* * *ne·phrop·a·thy ni-'fräp-ə-thē n, pl -thies an abnormal state of the kidney esp one associated with or secondary to some other pathological processneph·ro·path·ic .nef-rə-'path-ik adj
* * *n.
* * *ne·phrop·a·thy (nə-fropґə-the) [nephro- + -pathy] any disease of the kidneys; see also nephritis. Called also nephrosis. nephropathic adj
Medical dictionary. 2011.
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Nephropathy — Not to be confused with Neuropathy. Nephropathy Classification and external resources MeSH D007674 Nephropathy refers to damage to or disease of the kidney. An older term for this is nephrosis … Wikipedia
nephropathy — n. disease of the kidney. See also: Balkan nephropathy, Berger s nephropathy, diabetic nephropathy … The new mediacal dictionary
nephropathy — noun a disease affecting the kidneys • Syn: ↑kidney disease, ↑renal disorder, ↑nephrosis • Hypernyms: ↑uropathy • Hyponyms: ↑nephritis, ↑Brig … Useful english dictionary
nephropathy — noun (plural thies) Etymology: International Scientific Vocabulary Date: circa 1900 an abnormal state of the kidney; especially one associated with or secondary to some other pathological process • nephropathic adjective … New Collegiate Dictionary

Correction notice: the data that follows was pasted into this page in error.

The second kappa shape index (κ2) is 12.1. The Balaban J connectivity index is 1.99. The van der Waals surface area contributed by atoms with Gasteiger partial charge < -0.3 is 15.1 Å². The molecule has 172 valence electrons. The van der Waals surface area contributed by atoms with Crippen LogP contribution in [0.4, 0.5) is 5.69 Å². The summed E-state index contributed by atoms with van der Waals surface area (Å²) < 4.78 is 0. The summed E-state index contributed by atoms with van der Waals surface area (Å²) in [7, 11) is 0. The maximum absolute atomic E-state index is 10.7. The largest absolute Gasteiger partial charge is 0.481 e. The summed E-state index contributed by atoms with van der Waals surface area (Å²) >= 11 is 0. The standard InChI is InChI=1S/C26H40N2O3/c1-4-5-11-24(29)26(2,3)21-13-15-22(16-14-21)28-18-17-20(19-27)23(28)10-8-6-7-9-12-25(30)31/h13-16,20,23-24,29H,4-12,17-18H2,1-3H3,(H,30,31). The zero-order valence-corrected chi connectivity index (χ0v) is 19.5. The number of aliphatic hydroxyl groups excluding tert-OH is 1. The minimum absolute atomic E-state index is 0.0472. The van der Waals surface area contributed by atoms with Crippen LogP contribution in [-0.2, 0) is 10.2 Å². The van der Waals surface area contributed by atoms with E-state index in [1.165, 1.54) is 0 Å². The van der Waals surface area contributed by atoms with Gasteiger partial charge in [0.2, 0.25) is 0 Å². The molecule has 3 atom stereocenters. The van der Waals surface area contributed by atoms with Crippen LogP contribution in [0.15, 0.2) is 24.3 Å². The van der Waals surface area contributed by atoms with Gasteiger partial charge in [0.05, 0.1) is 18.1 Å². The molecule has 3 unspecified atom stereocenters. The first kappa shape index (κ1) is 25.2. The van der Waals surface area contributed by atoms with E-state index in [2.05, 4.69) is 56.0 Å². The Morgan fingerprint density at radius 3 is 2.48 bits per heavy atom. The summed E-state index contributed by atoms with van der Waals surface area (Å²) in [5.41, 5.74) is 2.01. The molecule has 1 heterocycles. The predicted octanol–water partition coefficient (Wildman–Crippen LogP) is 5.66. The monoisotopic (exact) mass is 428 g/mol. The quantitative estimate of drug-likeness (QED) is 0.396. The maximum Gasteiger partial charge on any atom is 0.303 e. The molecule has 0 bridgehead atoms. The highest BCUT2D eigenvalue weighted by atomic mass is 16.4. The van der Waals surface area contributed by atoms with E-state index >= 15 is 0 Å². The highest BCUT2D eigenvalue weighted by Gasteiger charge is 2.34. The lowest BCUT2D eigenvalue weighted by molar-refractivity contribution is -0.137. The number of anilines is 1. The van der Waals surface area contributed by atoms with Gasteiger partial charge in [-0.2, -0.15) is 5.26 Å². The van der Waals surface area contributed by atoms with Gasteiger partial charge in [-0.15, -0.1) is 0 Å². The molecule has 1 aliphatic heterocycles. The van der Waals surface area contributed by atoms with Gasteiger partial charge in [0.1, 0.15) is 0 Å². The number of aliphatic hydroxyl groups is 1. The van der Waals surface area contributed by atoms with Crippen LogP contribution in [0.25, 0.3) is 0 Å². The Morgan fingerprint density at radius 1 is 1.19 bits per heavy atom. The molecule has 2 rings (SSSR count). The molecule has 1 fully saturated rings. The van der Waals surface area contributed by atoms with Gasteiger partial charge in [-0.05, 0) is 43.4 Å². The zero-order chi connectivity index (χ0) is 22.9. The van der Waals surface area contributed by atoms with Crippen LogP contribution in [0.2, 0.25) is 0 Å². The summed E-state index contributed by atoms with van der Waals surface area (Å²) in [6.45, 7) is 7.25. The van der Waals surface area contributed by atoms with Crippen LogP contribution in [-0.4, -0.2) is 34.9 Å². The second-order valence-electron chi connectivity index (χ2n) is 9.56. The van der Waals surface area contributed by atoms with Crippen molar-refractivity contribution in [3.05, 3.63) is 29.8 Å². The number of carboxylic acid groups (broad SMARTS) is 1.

nephropathy — nephropathic /nef reuh path ik/, adj. /neuh frop euh thee/, n. Pathol. any disease of the kidney. [1915 20; NEPHRO + PATHY] * * * … Universalium
nephropathy — noun Damage to, disease of, or abnormality of the kidneys. Syn: kidney disease, nephrosis, renal disorder, renopathy … Wiktionary
nephropathy — n. disease of the kidneys (Pathology) … English contemporary dictionary
nephropathy — ne·phrop·a·thy … English syllables
nephropathy — ne•phrop•a•thy [[t]nəˈfrɒp ə θi[/t]] n. pat any disease of the kidney • Etymology: 1915–20 neph•ro•path•ic ˌnɛf rəˈpæθ ɪk adj … From formal English to slang
hypokalemic nephropathy — nephropathy with hypokalemia, interstitial nephritis, swelling and vacuolation of proximal renal tubules, and progressive renal failure, resulting from long term conditions such as oncotic overloading of the kidney filtration mechanisms by sugars … Medical dictionary